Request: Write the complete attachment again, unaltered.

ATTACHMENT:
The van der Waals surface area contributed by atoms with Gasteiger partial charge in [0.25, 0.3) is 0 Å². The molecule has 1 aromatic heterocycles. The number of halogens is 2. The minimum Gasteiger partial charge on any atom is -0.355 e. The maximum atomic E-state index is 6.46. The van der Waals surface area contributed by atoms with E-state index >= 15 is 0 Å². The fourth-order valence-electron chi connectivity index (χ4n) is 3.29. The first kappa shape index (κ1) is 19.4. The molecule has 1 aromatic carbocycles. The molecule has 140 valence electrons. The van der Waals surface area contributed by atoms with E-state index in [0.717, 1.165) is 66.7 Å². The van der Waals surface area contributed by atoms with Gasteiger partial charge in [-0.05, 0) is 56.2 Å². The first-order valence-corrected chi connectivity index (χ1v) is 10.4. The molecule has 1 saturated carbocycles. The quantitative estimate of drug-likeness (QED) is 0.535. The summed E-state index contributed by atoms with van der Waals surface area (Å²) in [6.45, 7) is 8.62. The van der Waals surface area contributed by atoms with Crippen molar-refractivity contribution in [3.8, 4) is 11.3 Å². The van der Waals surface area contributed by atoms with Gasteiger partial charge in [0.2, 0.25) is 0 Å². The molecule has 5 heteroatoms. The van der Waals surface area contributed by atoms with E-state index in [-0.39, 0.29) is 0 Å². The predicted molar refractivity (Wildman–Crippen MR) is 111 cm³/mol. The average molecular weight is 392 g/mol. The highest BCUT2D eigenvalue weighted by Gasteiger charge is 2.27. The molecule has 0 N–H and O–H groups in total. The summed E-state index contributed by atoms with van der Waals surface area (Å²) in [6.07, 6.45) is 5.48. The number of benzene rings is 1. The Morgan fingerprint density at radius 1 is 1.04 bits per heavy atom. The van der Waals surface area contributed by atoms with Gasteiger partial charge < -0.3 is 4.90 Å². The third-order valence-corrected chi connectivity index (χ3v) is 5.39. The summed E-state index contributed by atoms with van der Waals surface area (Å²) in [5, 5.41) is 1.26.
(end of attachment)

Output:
The van der Waals surface area contributed by atoms with Gasteiger partial charge in [0.25, 0.3) is 0 Å². The molecule has 1 aromatic heterocycles. The number of halogens is 2. The minimum Gasteiger partial charge on any atom is -0.355 e. The maximum atomic E-state index is 6.46. The van der Waals surface area contributed by atoms with E-state index >= 15 is 0 Å². The fourth-order valence-electron chi connectivity index (χ4n) is 3.29. The first kappa shape index (κ1) is 19.4. The molecule has 1 aromatic carbocycles. The molecule has 140 valence electrons. The van der Waals surface area contributed by atoms with E-state index in [0.717, 1.165) is 66.7 Å². The van der Waals surface area contributed by atoms with Gasteiger partial charge in [-0.05, 0) is 56.2 Å². The first-order valence-corrected chi connectivity index (χ1v) is 10.4. The molecule has 1 saturated carbocycles. The quantitative estimate of drug-likeness (QED) is 0.535. The summed E-state index contributed by atoms with van der Waals surface area (Å²) in [6.45, 7) is 8.62. The van der Waals surface area contributed by atoms with Crippen molar-refractivity contribution in [3.8, 4) is 11.3 Å². The van der Waals surface area contributed by atoms with Gasteiger partial charge in [0.2, 0.25) is 0 Å². The molecule has 5 heteroatoms. The van der Waals surface area contributed by atoms with E-state index in [-0.39, 0.29) is 0 Å². The predicted molar refractivity (Wildman–Crippen MR) is 111 cm³/mol. The average molecular weight is 392 g/mol. The highest BCUT2D eigenvalue weighted by Gasteiger charge is 2.27. The molecule has 0 N–H and O–H groups in total. The summed E-state index contributed by atoms with van der Waals surface area (Å²) in [6.07, 6.45) is 5.48. The number of benzene rings is 1. The Morgan fingerprint density at radius 1 is 1.04 bits per heavy atom. The van der Waals surface area contributed by atoms with Gasteiger partial charge < -0.3 is 4.90 Å². The third-order valence-corrected chi connectivity index (χ3v) is 5.39. The summed E-state index contributed by atoms with van der Waals surface area (Å²) in [5, 5.41) is 1.26.